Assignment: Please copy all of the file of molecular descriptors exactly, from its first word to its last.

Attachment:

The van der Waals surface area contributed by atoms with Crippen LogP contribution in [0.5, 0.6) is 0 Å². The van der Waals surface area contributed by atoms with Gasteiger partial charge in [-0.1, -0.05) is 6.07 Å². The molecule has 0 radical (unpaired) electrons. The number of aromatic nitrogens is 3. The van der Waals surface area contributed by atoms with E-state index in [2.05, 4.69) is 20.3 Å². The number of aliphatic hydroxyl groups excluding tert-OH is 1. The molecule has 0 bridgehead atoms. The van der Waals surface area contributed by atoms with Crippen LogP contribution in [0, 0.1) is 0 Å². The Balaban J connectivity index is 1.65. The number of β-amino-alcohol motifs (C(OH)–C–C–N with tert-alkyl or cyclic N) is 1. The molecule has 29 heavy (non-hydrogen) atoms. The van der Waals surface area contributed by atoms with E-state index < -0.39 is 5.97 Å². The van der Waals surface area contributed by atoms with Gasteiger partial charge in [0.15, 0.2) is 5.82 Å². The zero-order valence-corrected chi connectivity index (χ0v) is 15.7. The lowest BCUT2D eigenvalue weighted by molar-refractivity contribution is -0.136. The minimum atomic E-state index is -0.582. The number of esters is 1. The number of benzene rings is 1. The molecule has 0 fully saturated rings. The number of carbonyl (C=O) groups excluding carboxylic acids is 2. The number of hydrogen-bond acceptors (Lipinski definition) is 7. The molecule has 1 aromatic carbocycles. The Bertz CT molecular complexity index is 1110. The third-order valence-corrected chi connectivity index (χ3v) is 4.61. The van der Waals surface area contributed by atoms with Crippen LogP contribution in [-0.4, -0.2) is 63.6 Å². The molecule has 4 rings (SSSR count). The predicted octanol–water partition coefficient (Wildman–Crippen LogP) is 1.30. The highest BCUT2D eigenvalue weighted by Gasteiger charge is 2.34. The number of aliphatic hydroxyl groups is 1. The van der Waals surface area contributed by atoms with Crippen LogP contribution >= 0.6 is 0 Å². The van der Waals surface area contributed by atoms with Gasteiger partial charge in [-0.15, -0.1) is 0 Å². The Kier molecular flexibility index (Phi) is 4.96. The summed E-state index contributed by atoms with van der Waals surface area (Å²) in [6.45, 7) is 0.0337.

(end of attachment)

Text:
The van der Waals surface area contributed by atoms with Crippen LogP contribution in [0.5, 0.6) is 0 Å². The van der Waals surface area contributed by atoms with Gasteiger partial charge in [-0.1, -0.05) is 6.07 Å². The molecule has 0 radical (unpaired) electrons. The number of aromatic nitrogens is 3. The van der Waals surface area contributed by atoms with E-state index in [2.05, 4.69) is 20.3 Å². The number of aliphatic hydroxyl groups excluding tert-OH is 1. The molecule has 0 bridgehead atoms. The van der Waals surface area contributed by atoms with Crippen LogP contribution in [0, 0.1) is 0 Å². The Balaban J connectivity index is 1.65. The number of β-amino-alcohol motifs (C(OH)–C–C–N with tert-alkyl or cyclic N) is 1. The molecule has 29 heavy (non-hydrogen) atoms. The van der Waals surface area contributed by atoms with E-state index < -0.39 is 5.97 Å². The van der Waals surface area contributed by atoms with Gasteiger partial charge in [0.15, 0.2) is 5.82 Å². The zero-order valence-corrected chi connectivity index (χ0v) is 15.7. The lowest BCUT2D eigenvalue weighted by molar-refractivity contribution is -0.136. The minimum atomic E-state index is -0.582. The number of esters is 1. The number of benzene rings is 1. The molecule has 0 fully saturated rings. The number of carbonyl (C=O) groups excluding carboxylic acids is 2. The number of hydrogen-bond acceptors (Lipinski definition) is 7. The molecule has 1 aromatic carbocycles. The Bertz CT molecular complexity index is 1110. The third-order valence-corrected chi connectivity index (χ3v) is 4.61. The van der Waals surface area contributed by atoms with Crippen LogP contribution in [-0.4, -0.2) is 63.6 Å². The molecule has 4 rings (SSSR count). The predicted octanol–water partition coefficient (Wildman–Crippen LogP) is 1.30. The highest BCUT2D eigenvalue weighted by Gasteiger charge is 2.34. The number of aliphatic hydroxyl groups is 1. The van der Waals surface area contributed by atoms with Crippen LogP contribution >= 0.6 is 0 Å². The van der Waals surface area contributed by atoms with Gasteiger partial charge in [-0.15, -0.1) is 0 Å². The Kier molecular flexibility index (Phi) is 4.96. The summed E-state index contributed by atoms with van der Waals surface area (Å²) in [6.45, 7) is 0.0337.